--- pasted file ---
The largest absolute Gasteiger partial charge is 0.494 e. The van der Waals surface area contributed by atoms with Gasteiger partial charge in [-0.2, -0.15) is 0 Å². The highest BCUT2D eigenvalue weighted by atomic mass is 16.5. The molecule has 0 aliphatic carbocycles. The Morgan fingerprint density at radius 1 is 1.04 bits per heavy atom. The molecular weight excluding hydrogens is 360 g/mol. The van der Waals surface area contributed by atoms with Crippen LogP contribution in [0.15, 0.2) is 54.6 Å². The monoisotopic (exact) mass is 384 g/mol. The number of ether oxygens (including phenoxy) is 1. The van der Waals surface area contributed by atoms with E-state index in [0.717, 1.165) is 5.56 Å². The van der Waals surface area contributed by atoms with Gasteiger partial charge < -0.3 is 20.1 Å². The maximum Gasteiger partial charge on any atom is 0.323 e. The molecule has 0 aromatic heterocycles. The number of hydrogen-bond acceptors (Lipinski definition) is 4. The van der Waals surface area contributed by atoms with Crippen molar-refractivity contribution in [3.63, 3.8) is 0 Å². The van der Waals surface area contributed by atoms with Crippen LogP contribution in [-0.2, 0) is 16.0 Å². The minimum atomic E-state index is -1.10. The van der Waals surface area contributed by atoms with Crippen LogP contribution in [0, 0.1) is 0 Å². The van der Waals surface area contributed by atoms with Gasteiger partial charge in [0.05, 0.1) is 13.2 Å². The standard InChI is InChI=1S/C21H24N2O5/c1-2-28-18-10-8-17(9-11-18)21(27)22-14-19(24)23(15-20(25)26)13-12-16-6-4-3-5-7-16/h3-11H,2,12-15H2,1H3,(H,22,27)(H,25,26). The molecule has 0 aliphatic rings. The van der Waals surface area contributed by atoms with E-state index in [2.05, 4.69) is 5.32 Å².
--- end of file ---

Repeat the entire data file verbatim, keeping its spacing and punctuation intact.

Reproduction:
The largest absolute Gasteiger partial charge is 0.494 e. The van der Waals surface area contributed by atoms with Gasteiger partial charge in [-0.2, -0.15) is 0 Å². The highest BCUT2D eigenvalue weighted by atomic mass is 16.5. The molecule has 0 aliphatic carbocycles. The Morgan fingerprint density at radius 1 is 1.04 bits per heavy atom. The molecular weight excluding hydrogens is 360 g/mol. The van der Waals surface area contributed by atoms with Crippen LogP contribution in [0.15, 0.2) is 54.6 Å². The monoisotopic (exact) mass is 384 g/mol. The number of ether oxygens (including phenoxy) is 1. The van der Waals surface area contributed by atoms with E-state index in [0.717, 1.165) is 5.56 Å². The van der Waals surface area contributed by atoms with Gasteiger partial charge < -0.3 is 20.1 Å². The maximum Gasteiger partial charge on any atom is 0.323 e. The molecule has 0 aromatic heterocycles. The number of hydrogen-bond acceptors (Lipinski definition) is 4. The van der Waals surface area contributed by atoms with Crippen molar-refractivity contribution in [3.63, 3.8) is 0 Å². The van der Waals surface area contributed by atoms with Crippen LogP contribution in [-0.2, 0) is 16.0 Å². The minimum atomic E-state index is -1.10. The van der Waals surface area contributed by atoms with Crippen LogP contribution in [0, 0.1) is 0 Å². The van der Waals surface area contributed by atoms with Gasteiger partial charge in [0.05, 0.1) is 13.2 Å². The standard InChI is InChI=1S/C21H24N2O5/c1-2-28-18-10-8-17(9-11-18)21(27)22-14-19(24)23(15-20(25)26)13-12-16-6-4-3-5-7-16/h3-11H,2,12-15H2,1H3,(H,22,27)(H,25,26). The molecule has 0 aliphatic rings. The van der Waals surface area contributed by atoms with E-state index in [2.05, 4.69) is 5.32 Å².